She also wants the lips of Lebanese singer Haifa Wehbe, and less flare to her nostrils, though so far her plastic surgeon has refused to do the nose because he doesn't think it needs altering.

    Ayman al-Sheikh, a Saudi doctor who spent almost 14 years in the U.S., most of them at Harvard, said demand in Saudi Arabia is in line with increased global demand. But what he sees more of in the Arab world, including Saudi Arabia, is a customers for procedures that enhance the face to the point where it no longer looks natural.

    The trend is being set by entertainers whose pouty lips, chiseled midriffs and enhanced breasts are seen on TV across the Arab world.

    'Every face has its own features'
    Not all customers seek religious sanction, and not all surgeons abide by the clerics' guidelines, so a woman is apt to pick a surgeon depending on how liberal he is.

    "People are overdone by design or by mistake," al-Sheikh, 43, told the AP. "If something is done on a famous figure it becomes iconic in our world even if it doesn't look esthetically appealing."

    He said when he returned to the kingdom four years ago, patients initially came with requests for one performer's nose or another's cheeks, but that stopped after word spread he was a conservative who believes "every face has its own features."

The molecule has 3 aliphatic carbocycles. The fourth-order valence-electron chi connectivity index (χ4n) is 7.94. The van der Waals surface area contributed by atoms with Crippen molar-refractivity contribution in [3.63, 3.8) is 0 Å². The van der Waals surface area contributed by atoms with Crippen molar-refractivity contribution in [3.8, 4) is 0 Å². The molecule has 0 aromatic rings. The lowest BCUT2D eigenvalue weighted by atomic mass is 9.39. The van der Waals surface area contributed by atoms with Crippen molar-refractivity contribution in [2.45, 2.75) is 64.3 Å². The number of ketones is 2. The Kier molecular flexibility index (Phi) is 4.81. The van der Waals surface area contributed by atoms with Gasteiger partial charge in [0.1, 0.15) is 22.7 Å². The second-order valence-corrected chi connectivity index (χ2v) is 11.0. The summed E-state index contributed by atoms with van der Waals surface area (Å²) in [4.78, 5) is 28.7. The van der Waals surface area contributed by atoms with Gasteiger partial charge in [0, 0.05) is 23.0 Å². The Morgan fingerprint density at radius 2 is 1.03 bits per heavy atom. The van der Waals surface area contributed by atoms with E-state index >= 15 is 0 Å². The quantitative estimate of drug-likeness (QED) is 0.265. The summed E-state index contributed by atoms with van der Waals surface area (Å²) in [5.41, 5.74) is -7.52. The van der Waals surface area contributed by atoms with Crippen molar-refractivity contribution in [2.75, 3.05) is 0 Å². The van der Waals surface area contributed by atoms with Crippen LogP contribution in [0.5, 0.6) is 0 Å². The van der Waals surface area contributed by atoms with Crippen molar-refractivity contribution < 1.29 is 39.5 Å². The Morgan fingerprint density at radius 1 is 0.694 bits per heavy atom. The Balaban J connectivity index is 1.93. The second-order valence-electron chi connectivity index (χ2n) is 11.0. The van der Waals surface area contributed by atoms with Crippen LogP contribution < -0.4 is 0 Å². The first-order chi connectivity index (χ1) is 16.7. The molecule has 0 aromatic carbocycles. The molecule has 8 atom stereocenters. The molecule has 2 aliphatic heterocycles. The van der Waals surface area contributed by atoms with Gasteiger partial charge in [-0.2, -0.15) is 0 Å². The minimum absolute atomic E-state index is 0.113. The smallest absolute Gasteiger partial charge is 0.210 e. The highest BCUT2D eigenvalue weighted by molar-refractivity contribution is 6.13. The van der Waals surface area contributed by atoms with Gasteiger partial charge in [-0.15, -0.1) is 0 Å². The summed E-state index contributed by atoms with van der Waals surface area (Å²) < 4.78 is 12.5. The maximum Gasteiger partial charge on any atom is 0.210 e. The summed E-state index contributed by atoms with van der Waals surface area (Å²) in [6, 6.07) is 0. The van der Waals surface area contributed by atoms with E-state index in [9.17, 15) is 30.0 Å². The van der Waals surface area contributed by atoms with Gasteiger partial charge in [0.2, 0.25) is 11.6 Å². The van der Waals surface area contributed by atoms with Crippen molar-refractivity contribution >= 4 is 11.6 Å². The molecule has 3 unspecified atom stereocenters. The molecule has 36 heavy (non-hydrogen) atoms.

The boom in surgery prompted Saudi columnist Abdoo Khal to write a piece titled, "We don't want you to be Cinderella."

    "Women's rush to undergo plastic surgery is an obsession resulting from a woman's insecurity," he wrote, "and it consolidates the idea that women are for bed only."

    © 2009 The Associated Press. All rights reserved. This material may not be published, broadcast, rewritten or redistributed.
    URL: http://www.msnbc.msn.com/id/32205966/ns/health-skin_and_beauty/
     
  2. MwanaFalsafa1

    MwanaFalsafa1 JF-Expert Member

    #2
    Aug 4, 2009
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    Hawa basi tu wana jiita ni "conservative" state lakini mambo mengi yana fanyika kimya kimya.
     
  3. Eqlypz

    Eqlypz JF-Expert Member

    #3
    Aug 4, 2009
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    Ni kweli mambo mengi wanafanya sema ndio hivyo wanataka kutuaminisha wengine kuwa ni perfect society.
     
  4. MwanaFalsafa1

    MwanaFalsafa1 JF-Expert Member

    #4
    Aug 4, 2009
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    The different between hizi "conservative" countries na the West ni kwamba West kuna uwazi zaidi. Vitu vina tendeka munaona. Sasa these other countries mpaka media ni ya nchi na ina censor mambo so ukiangalia juu juu waweza kudhani it's a haven of morality. Si ndiyo kama Bongo....mtu ana kula kitimoto chumbani akitoka nje yeye mtu "swafi".
     
  5. E

    E Hazard Senior Member

    #5
    Nov 23, 2014
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    Very funny, why doing that?
     
  6. M

    Montoya Member

    #6
    Nov 23, 2014
    Joined: Oct 20, 2014
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    Ukafiri mzuri sema sheria kali tu ndio zinawabana